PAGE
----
The Philosophy of Death: Islam, Epicurus and Plato
Listen to: Truth By Balmorhea
The philosophy of death is daunting to explore. Of late, I have been overtaken by the thought of death and how it subtly creeps in on one. I previously wrote of my first encounter with it as a child, and I believe from thereon my understanding of it has been distorted by fear. Much like when an individual in a closed society fears speaking against an authoritarian regime, death is in some sort the one tyranny we cannot protest against.
In my daily route to school, we used to pass by a cemetery that had a Quranic verse placed in a large banner above the entrance. It translates to “every soul shall have a taste of death” (كل نفس ذائقة الموت). Raised a muslim, I was taught to accept it as God’s unquestionable command. In fact, I was taught not to fear death but what comes after; torture of the grave and Judgment Day. I even recall my Islamic teacher once shaking her finger at me and saying, “Beware of Munkar and Nakir,” who, according to Islamic doctrine, are angels that will test a muslim’s faith in their grave. Of course, the concept of torture of the grave is one that precedes Islam, though I could find very little of history texts to prove so.
The islamic faith denotes should a muslim stay true to his / her faith, there should be no worry of death as it is the second stage of their journey of meeting their creator in heaven. Prior to death, comes the stage of dunya (i.e., current life); a temporary period of time, to which muslims live to practice their faith and so forth. I will not get into details of the Islamic faith, nor will I turn this into a lesson. This is a very general attempt, a grain of sand, to explain Islam’s philosophy of death.
While reading Buden’s attempt to explain the “The Existential Compromise in the History of the Philosophy of Death,” I could not help but notice how the “Platonic strain,” referring mainly to Plato’s Phaedo and “Epicurean strain,” deriving from Epicurus and his letter to Menoeceus (that I very much recommend you read), have similar philosophies to that of Islam when it comes to death (or almost). Of course, each branches out to form his own philosophy; Epicurus puts an emphasis on the current life, yet Plato focuses on the prolonged existence of the soul after leaving one’s body.
Seemingly, they all agree that death must not be feared, but embraced. I read over Epicurus’s letter several time, each time with greater questions. He wrote of death as though it is just another bus stop. It’s “nothing to us.” That with the pretense of knowing death is coming, one must live their life carefree. It must not be feared as, “the tiny particles that make up the soul evacuate the body and are dispersed at the moment of death, leaving behind no subject to experience any evil that might be associated with death.” To him, the afterlife is merely insignificant. He wrote:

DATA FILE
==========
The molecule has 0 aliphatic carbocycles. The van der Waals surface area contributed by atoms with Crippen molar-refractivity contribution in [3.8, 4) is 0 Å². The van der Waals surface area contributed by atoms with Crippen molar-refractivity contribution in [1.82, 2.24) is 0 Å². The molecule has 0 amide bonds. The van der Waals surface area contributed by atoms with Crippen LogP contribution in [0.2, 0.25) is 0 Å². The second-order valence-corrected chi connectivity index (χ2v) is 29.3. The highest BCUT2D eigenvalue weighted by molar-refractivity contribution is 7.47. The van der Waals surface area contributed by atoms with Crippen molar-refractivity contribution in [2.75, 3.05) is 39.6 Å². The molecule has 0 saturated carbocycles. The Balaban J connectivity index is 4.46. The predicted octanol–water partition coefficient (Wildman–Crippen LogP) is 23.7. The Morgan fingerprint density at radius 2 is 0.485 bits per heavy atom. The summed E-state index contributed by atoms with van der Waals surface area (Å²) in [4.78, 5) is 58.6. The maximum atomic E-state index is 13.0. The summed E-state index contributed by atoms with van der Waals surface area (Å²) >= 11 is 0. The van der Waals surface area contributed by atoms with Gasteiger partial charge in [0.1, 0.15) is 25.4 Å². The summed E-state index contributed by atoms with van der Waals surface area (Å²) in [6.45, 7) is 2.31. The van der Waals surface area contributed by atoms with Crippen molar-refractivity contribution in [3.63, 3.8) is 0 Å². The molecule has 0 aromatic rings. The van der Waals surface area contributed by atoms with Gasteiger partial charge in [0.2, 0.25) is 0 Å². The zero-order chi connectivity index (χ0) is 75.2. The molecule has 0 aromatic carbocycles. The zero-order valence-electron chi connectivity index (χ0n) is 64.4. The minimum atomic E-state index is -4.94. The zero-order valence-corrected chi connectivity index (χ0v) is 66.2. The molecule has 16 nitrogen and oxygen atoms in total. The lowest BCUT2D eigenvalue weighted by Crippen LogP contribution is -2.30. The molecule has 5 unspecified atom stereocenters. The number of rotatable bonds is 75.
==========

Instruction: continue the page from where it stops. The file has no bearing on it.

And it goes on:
Accustom yourself to believing that death is nothing to us, for good and evil imply the capacity for sensation, and death is the privation of all sentience; therefore a correct understanding that death is nothing to us makes the mortality of life enjoyable, not by adding to life a limitless time, but by taking away the yearning after immortality. For life has no terrors for him who has thoroughly understood that there are no terrors for him in ceasing to live. Foolish, therefore, is the man who says that he fears death, not because it will pain when it comes, but because it pains in the prospect. Whatever causes no annoyance when it is present, causes only a groundless pain in the expectation. Death, therefore, the most awful of evils, is nothing to us, seeing that, when we are, death is not come, and, when death is come, we are not. It is nothing, then, either to the living or to the dead, for with the living it is not and the dead exist no longer.
With Plato, on the other hand, the soul lives on; it is an immortal notion placed in mortal matter. In fact, to him, the soul was being held captive by the body, as though it is a prison. The main character in his book struggles with the notion of death and attempts to reason with it in most basic terms, “either the dead man wholly ceases to be and loses all consciousness or, as we are told, it is a change and a migration of the soul to another place” with both situations being good. So death is just a mere transportation from one form to the other.
Now I have three notions of death; one being that of Islamic doctrine: The body deteriorates, while the soul roams according to its deeds or sin, till the day of Judgment. Death is temporary. The second being that of Epicurus, so joyful as death is nothing and the soul instantly scatters, leaving nothing behind. Platonic strain, being the third, explains how death is a state of transition from point A to point B (with A being a prison and B being freedom).
My attempt of understanding the philosophy of death transformed from theoretical readings to experiencing a loss of a great man I had the honor of knowing. Even after reading hundreds of pages on death and how much of a breeze it can be, one tear was enough to make me feel otherwise. I think we fear death because we do not have control over it. We fear it because we fear the heaviness of an unwanted void settling within us. We fear death because death itself means the end of all that we know and believe in. We fear death because we do not know what comes next; we have no clue but faith (or unfaith) of what comes next. Faith alone cannot stand against fear, for faith is in itself a form of holistic fear.